My grandmother passed away at the age of 89 a few months ago, and I was going through some of her old papers when I came upon this wonderful tintype photograph of my great great grandmother. Her name was Mary E. Hampton Ashford, mother of George Hampton Ashford, who was my grandmother's dad. It looks to me like this photo was taken in the late 1870s - early 1880s, probably in Arkansas because that is where she was from.
To me, my great great grandmother looks like the girl next door, yet there is a haunting quality to the image because of the wonderful nature of the tintype process, and the tumultuous era it was taken in. A tintype photograph is produced by making a direct positive image on a sheet of iron metal, which is then blackened by painting or enameling, resulting in a photographic emulsion. There is no actual tin used on the images, but the finished product is remarkably resilient -- this photo of my great great grandmother is about as thick and durable as a credit card.
You didn't have to be rich to get one of these things made in America -- the people who created the majority of these tintype images tended to work outside carnivals or local fairs. The photographs could be produced a few minutes after they were taken. I don't know if it's possible to reproduce what the actual image looks like with a scanner or a camera -- physically it looks like a thin sheet of silver with an image that doesn't appear to be printed on the outside, but is instead on the inside -- part of the thin slab of iron -- almost like a tiny mercurial mirror peering into the past.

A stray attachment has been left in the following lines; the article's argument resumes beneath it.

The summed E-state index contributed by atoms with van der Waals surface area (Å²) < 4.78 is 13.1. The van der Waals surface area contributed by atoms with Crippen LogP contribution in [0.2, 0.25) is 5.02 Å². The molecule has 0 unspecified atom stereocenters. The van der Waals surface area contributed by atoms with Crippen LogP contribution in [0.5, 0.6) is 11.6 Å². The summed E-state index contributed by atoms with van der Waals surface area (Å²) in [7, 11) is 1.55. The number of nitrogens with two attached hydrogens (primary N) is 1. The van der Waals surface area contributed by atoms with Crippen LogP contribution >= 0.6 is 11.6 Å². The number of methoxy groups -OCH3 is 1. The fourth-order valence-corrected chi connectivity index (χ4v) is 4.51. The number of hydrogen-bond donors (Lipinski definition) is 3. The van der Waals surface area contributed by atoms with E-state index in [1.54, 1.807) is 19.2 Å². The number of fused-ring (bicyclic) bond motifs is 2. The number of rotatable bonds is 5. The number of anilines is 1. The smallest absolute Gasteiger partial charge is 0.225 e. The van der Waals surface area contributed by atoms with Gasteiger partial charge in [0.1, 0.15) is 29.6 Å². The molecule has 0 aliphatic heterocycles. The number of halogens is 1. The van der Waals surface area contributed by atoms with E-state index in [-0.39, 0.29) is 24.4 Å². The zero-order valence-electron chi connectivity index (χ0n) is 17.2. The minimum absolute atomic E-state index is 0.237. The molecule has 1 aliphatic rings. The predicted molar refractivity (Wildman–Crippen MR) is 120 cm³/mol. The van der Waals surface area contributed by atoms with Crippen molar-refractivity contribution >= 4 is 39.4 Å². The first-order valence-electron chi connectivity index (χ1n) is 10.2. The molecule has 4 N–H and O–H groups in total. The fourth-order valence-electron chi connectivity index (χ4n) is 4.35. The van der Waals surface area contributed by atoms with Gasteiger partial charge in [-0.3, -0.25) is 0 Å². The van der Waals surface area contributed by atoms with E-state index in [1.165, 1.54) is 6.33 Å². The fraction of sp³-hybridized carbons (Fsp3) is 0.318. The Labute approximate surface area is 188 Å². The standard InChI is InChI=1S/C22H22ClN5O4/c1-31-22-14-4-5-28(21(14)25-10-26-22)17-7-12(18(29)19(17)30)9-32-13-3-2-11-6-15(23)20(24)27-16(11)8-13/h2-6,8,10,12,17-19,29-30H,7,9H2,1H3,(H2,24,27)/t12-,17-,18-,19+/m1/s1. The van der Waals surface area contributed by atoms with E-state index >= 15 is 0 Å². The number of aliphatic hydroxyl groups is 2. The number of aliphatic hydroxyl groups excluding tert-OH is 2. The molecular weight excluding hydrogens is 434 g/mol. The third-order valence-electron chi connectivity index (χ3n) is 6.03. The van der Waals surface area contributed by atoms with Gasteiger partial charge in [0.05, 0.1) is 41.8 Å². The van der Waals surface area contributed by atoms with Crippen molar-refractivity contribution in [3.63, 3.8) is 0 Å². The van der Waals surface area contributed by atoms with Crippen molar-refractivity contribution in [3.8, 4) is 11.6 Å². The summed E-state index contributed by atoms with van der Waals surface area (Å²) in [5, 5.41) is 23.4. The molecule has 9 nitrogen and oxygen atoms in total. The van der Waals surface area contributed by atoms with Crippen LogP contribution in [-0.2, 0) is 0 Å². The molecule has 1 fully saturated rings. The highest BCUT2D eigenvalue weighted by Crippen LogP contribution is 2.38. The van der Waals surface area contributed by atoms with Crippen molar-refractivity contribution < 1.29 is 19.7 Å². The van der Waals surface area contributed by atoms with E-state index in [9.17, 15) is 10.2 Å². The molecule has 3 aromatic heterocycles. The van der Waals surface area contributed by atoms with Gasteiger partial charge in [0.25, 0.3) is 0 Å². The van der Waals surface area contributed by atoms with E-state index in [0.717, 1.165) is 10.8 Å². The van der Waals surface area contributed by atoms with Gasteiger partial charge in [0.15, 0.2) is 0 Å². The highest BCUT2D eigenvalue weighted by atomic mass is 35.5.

It's funny, as I wrote this brief post, Microsoft Word warned me several times that I needed to stop repeating the word "great" every time I wrote great great grandmother. I guess there aren't too many people who even know who their great great grandparents are, less yet can look at an actual photograph of an ancestor from the nineteenth century, so the term "great great grandparent" is not one that is commonly used by many people. I assume that will change as more and more people live longer. I guess my great great grandmother's tintype is the oldest man-made thing I own, aside from some smelly old comics I have from the 1950s packed in a plastic container.
As I look at this beautiful young woman with her whole life ahead of her, this tintype photo really brings home the fact that the Civil War was a long time ago in terms of mankind's technological development, but really only yesterday if we look at the whole of human history.
The quality is not as good because the image is slightly damaged, but here's another photograph I also found today of my great great grandmother, taken a few years later -- right after she got married.